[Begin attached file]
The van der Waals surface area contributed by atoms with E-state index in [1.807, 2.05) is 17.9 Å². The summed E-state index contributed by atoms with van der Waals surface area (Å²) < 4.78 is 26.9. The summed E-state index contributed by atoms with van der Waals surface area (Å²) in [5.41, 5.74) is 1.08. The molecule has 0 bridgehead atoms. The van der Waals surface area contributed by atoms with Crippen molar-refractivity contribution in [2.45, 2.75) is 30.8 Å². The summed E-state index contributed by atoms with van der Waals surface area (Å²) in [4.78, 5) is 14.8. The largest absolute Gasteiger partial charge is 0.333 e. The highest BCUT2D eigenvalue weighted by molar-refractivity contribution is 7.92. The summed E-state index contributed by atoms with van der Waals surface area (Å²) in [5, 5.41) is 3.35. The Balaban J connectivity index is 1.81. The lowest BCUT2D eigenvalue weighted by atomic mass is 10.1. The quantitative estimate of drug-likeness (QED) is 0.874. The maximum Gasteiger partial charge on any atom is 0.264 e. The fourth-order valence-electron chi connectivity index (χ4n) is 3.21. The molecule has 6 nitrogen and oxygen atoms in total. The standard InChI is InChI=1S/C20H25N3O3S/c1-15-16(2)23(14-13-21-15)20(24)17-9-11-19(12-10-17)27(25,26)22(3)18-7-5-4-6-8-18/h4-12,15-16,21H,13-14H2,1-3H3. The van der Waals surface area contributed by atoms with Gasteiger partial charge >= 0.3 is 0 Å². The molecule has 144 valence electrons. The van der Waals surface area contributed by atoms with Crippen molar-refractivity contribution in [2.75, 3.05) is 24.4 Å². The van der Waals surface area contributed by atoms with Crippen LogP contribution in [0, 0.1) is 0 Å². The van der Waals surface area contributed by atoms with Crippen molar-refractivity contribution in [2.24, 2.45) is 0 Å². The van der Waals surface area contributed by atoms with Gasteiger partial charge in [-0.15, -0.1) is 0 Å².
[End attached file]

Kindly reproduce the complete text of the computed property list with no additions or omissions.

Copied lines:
The van der Waals surface area contributed by atoms with E-state index in [1.807, 2.05) is 17.9 Å². The summed E-state index contributed by atoms with van der Waals surface area (Å²) < 4.78 is 26.9. The summed E-state index contributed by atoms with van der Waals surface area (Å²) in [5.41, 5.74) is 1.08. The molecule has 0 bridgehead atoms. The van der Waals surface area contributed by atoms with Crippen molar-refractivity contribution in [2.45, 2.75) is 30.8 Å². The summed E-state index contributed by atoms with van der Waals surface area (Å²) in [4.78, 5) is 14.8. The largest absolute Gasteiger partial charge is 0.333 e. The highest BCUT2D eigenvalue weighted by molar-refractivity contribution is 7.92. The summed E-state index contributed by atoms with van der Waals surface area (Å²) in [5, 5.41) is 3.35. The Balaban J connectivity index is 1.81. The lowest BCUT2D eigenvalue weighted by atomic mass is 10.1. The quantitative estimate of drug-likeness (QED) is 0.874. The maximum Gasteiger partial charge on any atom is 0.264 e. The fourth-order valence-electron chi connectivity index (χ4n) is 3.21. The molecule has 6 nitrogen and oxygen atoms in total. The standard InChI is InChI=1S/C20H25N3O3S/c1-15-16(2)23(14-13-21-15)20(24)17-9-11-19(12-10-17)27(25,26)22(3)18-7-5-4-6-8-18/h4-12,15-16,21H,13-14H2,1-3H3. The van der Waals surface area contributed by atoms with Gasteiger partial charge >= 0.3 is 0 Å². The molecule has 144 valence electrons. The van der Waals surface area contributed by atoms with Crippen molar-refractivity contribution in [2.75, 3.05) is 24.4 Å². The van der Waals surface area contributed by atoms with Crippen LogP contribution in [0, 0.1) is 0 Å². The van der Waals surface area contributed by atoms with Crippen molar-refractivity contribution in [2.24, 2.45) is 0 Å². The van der Waals surface area contributed by atoms with Gasteiger partial charge in [-0.15, -0.1) is 0 Å².